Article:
First debuted in 2005, the bring-your-own-monitor Mac mini has always been Apple’s entry-level Mac desktop, but at an entry level price starting at $599, the Mac mini isn’t exactly “cheap” compared to competing budget desktops out there.
Doubtlessly, Apple doesn’t consider this a problem — they’ve never tried to compete in the race to the bottom — but what if Apple did release a Mac mini that was cheaper? Over at Letemsvetemapplem.eu, they’ve taken a crack at imagining what such a 2014 Mac mini would look like, and they think it would look a lot like a double-stuffed Apple TV, and start at just $399.
More details below, including a close-up of the concept.
“We still have a lot to cover,” is Apple’s promise this time around. On October 15th, the company sent out press invitations for a media event that will be held at the Yerba Buena Center in San Francisco this coming Tuesday, October 22nd.
Last month we saw the unveiling of the iPhone 5s and 5c, and this second event is expected to center around new iPads. But that’s not all; the future of OS X, iOS 7, and the Mac are also rumored to be waiting in the wings.
Here’s what to expect from Apple’s October 22nd event:
Even as DVDs become less and less desirable and the idea of streaming media becomes more prevalent, going with a Blu-ray disc for home entertainment is still a great experience. But not every device can handle Blu-ray discs, let alone give you the kind of control and simplicity of use that many of us crave.
With Aurora’s Blu-ray software, you can freely control playback. You’ll have the ability to play any title or chapter and adjust the screen size as necessary. The app even allows you to customize your experience, such as choosing the language and background image and changing the playback behaviors. And if you’re a Blu-ray power user, you can de-interlace movies (manual or automatic) to get better visual quality according to your display configuration.
Ever wondered why you can’t pick up a cheap used Mac Mini? No, me either—I always figured the new ones were already cheap enough.
But the answer is both interesting and unsurprising. Unsurprising, because it’s just down to supply and demand. Interesting because—well, let’s ask some people who really know about selling used Mac Minis: Macminicolo.
With iOS 7, Jony Ive designed an icon grid that was meant to give developers some guidance on how to proportion their icons so they would look “harmonious” on the new iOS 7 homescreen.
As you can see above, though, Jony Ive has been using a similar mental grid to design Apple’s physical products for a long time. As Reddit user Kepano notes, however, Ive has probably not used this grid as a precise guide to design in the past.
“In my opinion as an industrial designer this image suggests that there are some intuitive similarities between all of Ive’s designs but that the iOS7 icon grid is probably the first time he’s defined those proportions so strictly. The fact that certain shapes match so closely (e.g. the width of the donut shape on the iPod) is probably not a coincidence but a matter of taste. What the image doesn’t show is that these products have radically different dimensions which is why the corner radii are very different from one another.”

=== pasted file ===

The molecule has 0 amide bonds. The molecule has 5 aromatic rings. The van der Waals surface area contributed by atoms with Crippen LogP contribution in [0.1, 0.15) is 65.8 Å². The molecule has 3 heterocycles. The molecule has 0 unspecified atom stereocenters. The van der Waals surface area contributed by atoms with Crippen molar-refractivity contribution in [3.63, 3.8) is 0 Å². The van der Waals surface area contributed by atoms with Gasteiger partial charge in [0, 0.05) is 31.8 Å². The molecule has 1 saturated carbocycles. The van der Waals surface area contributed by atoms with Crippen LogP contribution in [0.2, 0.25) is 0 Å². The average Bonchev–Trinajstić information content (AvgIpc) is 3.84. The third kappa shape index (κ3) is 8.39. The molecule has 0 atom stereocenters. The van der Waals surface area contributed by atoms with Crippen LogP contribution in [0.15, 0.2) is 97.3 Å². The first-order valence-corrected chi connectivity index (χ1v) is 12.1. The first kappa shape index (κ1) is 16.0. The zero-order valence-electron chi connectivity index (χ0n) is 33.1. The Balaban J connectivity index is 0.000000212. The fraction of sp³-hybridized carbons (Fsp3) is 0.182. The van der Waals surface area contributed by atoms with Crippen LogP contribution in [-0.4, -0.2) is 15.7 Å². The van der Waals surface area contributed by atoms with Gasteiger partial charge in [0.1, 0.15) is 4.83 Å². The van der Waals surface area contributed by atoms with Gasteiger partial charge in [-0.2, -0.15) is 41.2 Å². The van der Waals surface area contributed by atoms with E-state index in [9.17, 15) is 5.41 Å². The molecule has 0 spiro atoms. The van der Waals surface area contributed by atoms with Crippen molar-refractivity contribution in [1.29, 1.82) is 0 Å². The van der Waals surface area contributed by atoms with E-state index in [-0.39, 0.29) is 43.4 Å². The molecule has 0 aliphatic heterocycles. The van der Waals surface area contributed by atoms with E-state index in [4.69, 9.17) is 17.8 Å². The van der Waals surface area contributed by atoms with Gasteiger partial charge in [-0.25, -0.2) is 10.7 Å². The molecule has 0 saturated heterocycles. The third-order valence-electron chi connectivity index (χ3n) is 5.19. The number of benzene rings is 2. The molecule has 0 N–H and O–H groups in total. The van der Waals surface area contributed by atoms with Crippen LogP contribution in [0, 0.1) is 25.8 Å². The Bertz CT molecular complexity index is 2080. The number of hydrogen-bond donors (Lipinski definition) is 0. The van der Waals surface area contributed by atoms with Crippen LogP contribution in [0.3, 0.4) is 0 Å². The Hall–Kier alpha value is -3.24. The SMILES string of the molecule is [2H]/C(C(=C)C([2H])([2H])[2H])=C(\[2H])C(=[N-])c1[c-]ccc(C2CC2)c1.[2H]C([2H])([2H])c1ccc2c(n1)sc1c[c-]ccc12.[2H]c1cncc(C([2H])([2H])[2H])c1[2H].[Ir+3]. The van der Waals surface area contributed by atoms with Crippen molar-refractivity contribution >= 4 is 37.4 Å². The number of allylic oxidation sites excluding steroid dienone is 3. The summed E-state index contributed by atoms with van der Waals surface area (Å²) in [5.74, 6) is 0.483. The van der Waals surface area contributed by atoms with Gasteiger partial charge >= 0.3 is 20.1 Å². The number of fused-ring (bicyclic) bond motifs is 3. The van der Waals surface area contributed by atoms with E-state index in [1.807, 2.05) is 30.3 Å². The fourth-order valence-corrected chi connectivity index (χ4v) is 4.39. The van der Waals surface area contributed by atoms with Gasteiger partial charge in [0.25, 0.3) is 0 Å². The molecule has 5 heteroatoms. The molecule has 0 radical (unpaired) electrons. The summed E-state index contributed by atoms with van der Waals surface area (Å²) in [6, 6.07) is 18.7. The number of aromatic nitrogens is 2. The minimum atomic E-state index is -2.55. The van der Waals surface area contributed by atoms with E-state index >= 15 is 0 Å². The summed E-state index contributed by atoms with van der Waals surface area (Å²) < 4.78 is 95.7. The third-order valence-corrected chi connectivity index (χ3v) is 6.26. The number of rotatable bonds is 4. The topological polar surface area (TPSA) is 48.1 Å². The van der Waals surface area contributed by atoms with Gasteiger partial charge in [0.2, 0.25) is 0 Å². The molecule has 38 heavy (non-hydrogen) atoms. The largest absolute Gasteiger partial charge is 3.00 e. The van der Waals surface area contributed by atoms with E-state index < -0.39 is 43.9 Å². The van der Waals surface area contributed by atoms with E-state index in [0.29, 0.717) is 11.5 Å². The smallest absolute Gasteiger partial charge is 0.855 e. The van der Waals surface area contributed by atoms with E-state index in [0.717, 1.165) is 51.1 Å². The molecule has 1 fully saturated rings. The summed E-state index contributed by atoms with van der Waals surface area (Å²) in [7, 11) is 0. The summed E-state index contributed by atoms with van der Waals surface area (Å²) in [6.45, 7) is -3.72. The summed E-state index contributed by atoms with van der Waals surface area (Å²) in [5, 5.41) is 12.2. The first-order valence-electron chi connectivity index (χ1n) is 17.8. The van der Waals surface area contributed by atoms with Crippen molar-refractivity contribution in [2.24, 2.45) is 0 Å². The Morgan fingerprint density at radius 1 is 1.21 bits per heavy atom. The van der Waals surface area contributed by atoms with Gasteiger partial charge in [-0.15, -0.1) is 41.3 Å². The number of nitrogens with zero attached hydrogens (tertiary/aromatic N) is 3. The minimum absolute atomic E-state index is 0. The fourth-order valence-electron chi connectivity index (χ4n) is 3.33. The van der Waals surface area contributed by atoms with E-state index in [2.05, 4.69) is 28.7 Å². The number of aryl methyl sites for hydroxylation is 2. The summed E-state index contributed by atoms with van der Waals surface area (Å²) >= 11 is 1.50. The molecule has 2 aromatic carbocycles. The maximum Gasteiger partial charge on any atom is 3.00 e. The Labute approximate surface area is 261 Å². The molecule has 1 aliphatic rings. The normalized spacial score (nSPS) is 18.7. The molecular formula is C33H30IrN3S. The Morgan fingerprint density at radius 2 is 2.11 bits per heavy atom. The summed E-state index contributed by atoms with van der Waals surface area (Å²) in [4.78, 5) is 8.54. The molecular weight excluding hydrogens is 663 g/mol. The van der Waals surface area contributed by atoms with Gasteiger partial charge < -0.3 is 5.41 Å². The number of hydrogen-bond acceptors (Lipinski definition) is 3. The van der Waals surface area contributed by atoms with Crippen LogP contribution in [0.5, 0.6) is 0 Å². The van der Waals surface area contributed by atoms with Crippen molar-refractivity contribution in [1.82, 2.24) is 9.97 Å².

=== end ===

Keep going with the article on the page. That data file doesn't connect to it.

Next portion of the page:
Owners of late 2012 Macs like the Mac mini, the new iMac or the MacBook Pro with Retina Display are reporting a major problem with their machines: they can’t re-install Mountain Lion or even re-install from a Time Machine backup if their systems get corrupted.
Apple makes some really great software and hardware. We love it. But sometimes there are certain little things you want out of your computer that Apple can’t or won’t provide. That’s why we have jailbreaking and modding.
We love it when someone takes an Apple product and morphs it into something completely different. There have been a lot of Apple hardware mods that have crossed our desks over the last few years. Some have been simple, while others have required over a hundred hours of work. Here are the five greatest Apple hardware mods we’ve ever seen.
Apple celebrates the Chinese New Year by offering its fans in Asia one-day “Red Friday” deals, similar to the Black Friday sale it holds for customers in the United States. And the Cupertino company has today begun teasing the event via its online store with a big red advert that promises “great gifts for everyone on your list.”
When Tim Cook said that Apple would start manufacturing part of its Mac lineup stateside in 2013, many speculated that the Mac Pro would be the most likely candidate. We postulated that the upcoming Mac Pro would make the perfect choice because it is easier to build and doesn’t sell as well as the other Macs. Apple would be able to test a desktop production line in the U.S. with a niche Mac that won’t create huge consumer demand.
According to a new rumor, it will not be the Mac Pro, but instead the Mac mini that gets manufactured in the U.S. next year.
Apple could be looking to switch its graphics cards supplier from NVIDIA back to AMD for the iMac. The Cupertino company began using NVIDIA solutions for its latest all-in-one, which started shipping late last month, but a job listing on its website suggests it could already be preparing to switch back. Apple is looking for a Hardware Systems Electrical Engineer with experience in AMD graphics processing units (GPU).